The details don’t matter. Word trickled down from little bird to a pissed off son. I finally knew who killed my father. I knew what needed to be done and, most importantly, I had an escape plan. Ricky knew I was leaving. He was sad, and so was I. I told him I needed the gun for my travels. Taking a road trip to a new place, I wanted to protect myself in a new city. He understood, but he didn’t care. He never asked why to any of my requests. When he gave me the gun, I started to tear up. I couldn’t look him in the eyes. Keeping my head down, I tucked the gun in my waist. Then I heard it. The last words I’d ever hear from my best friend. 
“I’m gonna miss you, boy.” 
As I looked up, I saw his eyes already filled, about to pour over. My big cousin, my protector. I gave him a hug, hopped on my bike, and left him behind, along with any love I ever had for my family. 
We were leaving the next morning. Me and my aunt were hitting the road for the long drive down south, but I had plans for the night before. People think the young don’t hear things, but we hear everything. Yeah, it might not always make sense to us if we’re not paying attention, but after my father died, I paid close attention. I stayed quiet like children are supposed to do when adults are speaking, but I was very aware. I was militant about hearing between the lines. Fuck reading. I know what happened, I know why my father was taken from us, and I was going to make sure my father was avenged. I owed him that. I owed my mother, who I treated so harshly, and my sister, who I had ignored. 
I’m so sorry, but the city knew. Even if it went unspoken, the city knew, and it needed to be dealt with. The city would remember what happened to my father, and then what happened after. Our family name, the respect my father had, would stand the ultimate test. 
My mother knew I wanted to spend my last night in the city alone. I said my goodbyes, to the ones who mattered at least. So, I rode my bike. I rode around and around the city, saying goodbye to my old spots. The places aren’t special. Mainly I was saying goodbye to the memories. I stopped under the bridge I remembered being scared as hell to walk across and where my sister laughed at me. It was pretty funny looking back. Once the sun dropped, I took a couple of practice shots at the tags me and my cousins sprayed under the bridge. I knew the traffic would muffle the shots. That was the real goodbye, if you really think about it. Three shots to my name, one less than what ended my father’s life. Back on my bike, I pushed the pedals to the same alley where Ricky gave me the gun. I waited until I saw the car pass by on the neighboring street. My stomach felt empty when I realized this would actually happen. I should have eaten. You can plan something in your head a million times, but when it actually comes together it’s an out of body experience. Nothing prepares your body for something like this.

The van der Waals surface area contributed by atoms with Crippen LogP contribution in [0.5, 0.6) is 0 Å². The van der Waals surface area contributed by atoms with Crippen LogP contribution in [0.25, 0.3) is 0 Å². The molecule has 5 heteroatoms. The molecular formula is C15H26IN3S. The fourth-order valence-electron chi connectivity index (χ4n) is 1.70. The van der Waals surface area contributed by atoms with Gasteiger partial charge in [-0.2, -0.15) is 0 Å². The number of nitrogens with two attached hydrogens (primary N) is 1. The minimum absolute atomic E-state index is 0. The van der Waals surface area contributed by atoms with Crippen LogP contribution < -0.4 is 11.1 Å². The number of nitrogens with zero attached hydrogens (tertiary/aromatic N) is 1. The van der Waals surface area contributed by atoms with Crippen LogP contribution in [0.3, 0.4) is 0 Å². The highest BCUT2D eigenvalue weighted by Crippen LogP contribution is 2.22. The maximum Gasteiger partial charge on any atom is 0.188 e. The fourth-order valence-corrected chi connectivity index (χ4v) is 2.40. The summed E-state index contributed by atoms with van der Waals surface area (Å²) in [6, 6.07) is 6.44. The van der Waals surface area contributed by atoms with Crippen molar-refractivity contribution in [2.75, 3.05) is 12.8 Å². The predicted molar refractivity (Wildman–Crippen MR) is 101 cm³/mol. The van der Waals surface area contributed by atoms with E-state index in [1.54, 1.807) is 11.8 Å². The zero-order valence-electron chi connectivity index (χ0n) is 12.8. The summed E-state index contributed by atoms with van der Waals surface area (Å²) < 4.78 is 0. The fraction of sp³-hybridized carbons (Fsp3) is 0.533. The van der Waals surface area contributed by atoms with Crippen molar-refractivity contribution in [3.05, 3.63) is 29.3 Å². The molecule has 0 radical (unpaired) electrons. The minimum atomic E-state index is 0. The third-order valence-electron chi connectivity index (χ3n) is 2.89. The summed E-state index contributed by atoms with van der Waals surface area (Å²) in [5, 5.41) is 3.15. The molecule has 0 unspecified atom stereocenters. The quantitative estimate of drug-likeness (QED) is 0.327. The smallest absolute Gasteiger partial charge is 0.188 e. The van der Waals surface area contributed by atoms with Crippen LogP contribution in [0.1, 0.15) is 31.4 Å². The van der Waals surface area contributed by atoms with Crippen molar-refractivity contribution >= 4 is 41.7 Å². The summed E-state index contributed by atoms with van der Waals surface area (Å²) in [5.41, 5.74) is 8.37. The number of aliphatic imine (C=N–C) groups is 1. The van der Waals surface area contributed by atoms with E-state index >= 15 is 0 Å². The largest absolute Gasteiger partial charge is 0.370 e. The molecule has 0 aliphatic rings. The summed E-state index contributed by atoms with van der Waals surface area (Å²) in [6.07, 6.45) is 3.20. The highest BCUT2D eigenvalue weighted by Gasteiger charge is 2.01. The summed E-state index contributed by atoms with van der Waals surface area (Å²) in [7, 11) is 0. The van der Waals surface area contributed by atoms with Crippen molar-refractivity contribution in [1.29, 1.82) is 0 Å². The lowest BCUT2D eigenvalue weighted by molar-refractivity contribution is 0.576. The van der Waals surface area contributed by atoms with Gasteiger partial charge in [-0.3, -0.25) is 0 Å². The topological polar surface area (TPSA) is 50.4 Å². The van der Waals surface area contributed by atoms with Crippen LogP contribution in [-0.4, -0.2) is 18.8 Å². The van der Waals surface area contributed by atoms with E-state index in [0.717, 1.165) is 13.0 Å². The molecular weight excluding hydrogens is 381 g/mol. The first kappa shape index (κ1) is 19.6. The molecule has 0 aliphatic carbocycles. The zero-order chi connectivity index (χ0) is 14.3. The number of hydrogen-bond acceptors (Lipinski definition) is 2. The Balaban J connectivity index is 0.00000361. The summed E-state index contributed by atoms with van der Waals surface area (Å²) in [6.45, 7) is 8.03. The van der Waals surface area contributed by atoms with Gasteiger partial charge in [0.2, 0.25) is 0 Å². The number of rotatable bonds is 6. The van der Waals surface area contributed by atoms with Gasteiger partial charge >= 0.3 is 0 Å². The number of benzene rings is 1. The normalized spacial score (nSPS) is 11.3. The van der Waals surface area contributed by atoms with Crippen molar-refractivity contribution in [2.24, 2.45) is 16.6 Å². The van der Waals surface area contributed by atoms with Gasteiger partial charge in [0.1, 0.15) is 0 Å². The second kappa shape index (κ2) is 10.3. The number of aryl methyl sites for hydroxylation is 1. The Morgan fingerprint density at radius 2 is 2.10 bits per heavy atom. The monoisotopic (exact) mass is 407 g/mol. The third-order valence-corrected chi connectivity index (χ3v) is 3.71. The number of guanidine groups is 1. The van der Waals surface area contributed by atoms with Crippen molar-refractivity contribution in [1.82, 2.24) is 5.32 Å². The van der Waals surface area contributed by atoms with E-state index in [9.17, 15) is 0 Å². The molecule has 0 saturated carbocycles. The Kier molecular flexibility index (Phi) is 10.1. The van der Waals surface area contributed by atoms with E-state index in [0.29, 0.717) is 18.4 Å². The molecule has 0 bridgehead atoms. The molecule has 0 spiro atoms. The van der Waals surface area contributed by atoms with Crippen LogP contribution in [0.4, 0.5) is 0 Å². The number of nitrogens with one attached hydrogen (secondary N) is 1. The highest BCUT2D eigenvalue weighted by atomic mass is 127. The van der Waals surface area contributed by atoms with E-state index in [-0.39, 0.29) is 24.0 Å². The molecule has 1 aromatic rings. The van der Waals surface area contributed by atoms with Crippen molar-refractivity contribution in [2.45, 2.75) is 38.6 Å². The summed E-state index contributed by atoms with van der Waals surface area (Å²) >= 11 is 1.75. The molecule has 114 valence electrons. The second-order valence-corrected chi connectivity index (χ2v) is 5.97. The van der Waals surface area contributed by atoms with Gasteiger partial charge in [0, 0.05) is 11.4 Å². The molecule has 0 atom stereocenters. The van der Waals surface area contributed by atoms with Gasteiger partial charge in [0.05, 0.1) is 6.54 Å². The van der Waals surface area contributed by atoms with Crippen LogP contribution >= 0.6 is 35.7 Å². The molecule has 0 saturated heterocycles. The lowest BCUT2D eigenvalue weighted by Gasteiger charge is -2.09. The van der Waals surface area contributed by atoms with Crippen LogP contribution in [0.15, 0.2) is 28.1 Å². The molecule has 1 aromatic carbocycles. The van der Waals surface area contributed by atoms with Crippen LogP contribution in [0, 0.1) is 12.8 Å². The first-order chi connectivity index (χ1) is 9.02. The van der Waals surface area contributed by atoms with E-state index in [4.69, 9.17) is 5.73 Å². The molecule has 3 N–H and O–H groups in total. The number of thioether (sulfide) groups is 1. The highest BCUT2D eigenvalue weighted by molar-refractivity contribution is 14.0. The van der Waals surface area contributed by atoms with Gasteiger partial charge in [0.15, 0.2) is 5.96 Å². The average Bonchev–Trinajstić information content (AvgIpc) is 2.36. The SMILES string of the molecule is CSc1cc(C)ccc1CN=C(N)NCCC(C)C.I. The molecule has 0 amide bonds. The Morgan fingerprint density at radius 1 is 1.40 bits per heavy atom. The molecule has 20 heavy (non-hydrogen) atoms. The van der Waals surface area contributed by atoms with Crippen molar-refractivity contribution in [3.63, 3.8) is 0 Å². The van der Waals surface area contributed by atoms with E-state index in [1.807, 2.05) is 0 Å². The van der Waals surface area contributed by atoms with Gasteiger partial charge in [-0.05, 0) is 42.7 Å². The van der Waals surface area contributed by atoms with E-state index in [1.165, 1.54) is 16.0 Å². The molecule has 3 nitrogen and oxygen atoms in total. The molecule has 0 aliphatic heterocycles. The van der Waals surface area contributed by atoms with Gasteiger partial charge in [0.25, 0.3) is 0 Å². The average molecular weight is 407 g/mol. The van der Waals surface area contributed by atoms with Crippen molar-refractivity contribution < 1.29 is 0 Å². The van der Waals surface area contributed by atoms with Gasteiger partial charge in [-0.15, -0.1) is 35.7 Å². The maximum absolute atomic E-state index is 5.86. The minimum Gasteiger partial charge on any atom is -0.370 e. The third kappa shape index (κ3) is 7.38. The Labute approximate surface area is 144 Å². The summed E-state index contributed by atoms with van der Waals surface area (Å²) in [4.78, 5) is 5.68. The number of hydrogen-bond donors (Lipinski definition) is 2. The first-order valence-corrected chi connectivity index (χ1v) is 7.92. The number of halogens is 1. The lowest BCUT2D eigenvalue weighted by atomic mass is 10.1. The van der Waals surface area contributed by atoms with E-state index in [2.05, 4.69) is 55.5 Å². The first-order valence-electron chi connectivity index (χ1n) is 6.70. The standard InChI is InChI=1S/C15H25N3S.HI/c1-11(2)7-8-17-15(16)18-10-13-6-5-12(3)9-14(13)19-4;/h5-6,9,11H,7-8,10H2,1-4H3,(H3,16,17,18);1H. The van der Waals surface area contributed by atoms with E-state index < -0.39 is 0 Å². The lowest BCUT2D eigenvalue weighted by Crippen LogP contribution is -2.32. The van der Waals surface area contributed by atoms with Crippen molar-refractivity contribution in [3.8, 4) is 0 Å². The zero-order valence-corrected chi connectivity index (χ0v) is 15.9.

I followed the car and waited for it to park. I knew the area, and I knew the house. I had it planned. I saw the car pull down the alley and into the driveway behind the house. I dropped my bike in a yard a few houses down from my target. I snuck through the yards of the neighboring houses and hopped a fence, and then another, to the driveway the car pulled into. I heard the engine turn off, and my hands got sweaty. My heart was racing. Protected by the darkness behind a dumpster, I waited. I wiped the second thoughts off my hands and gripped my gun. I knew I had four shots left. 
I heard the car door open. He was exposed. I crept from the shadows as he got out of the car and pointed my gun. Finger on the trigger. Now I had his attention. Continuous flashes from headlights off the main road illuminated us both. In between moments of black, we saw each other clear as day. I saw my uncle, the man responsible for my hero’s demise. He saw his favorite nephew, his son’s best friend. I looked into his eyes as he locked into mine. We both froze. It was only a second, but a lifetime of memories flooded my head. I loved my family so much, my uncle included, but this needed to be done. For my father. Uncle Rob took a breath, giving me all the assurance that I never needed. He gave me a look. Not of shock or confusion, not even defeat, just of understanding. A confession in his eyes. Any last doubt was gone. 
“I love you, boy…” his final words.
I emptied the clip and killed my father’s brother. 
To this day I don’t know if my cousin heard the shots, or if he woke up to his mother screaming. But regardless of the facts, I am sorry Ricky. I love you and I miss you boy.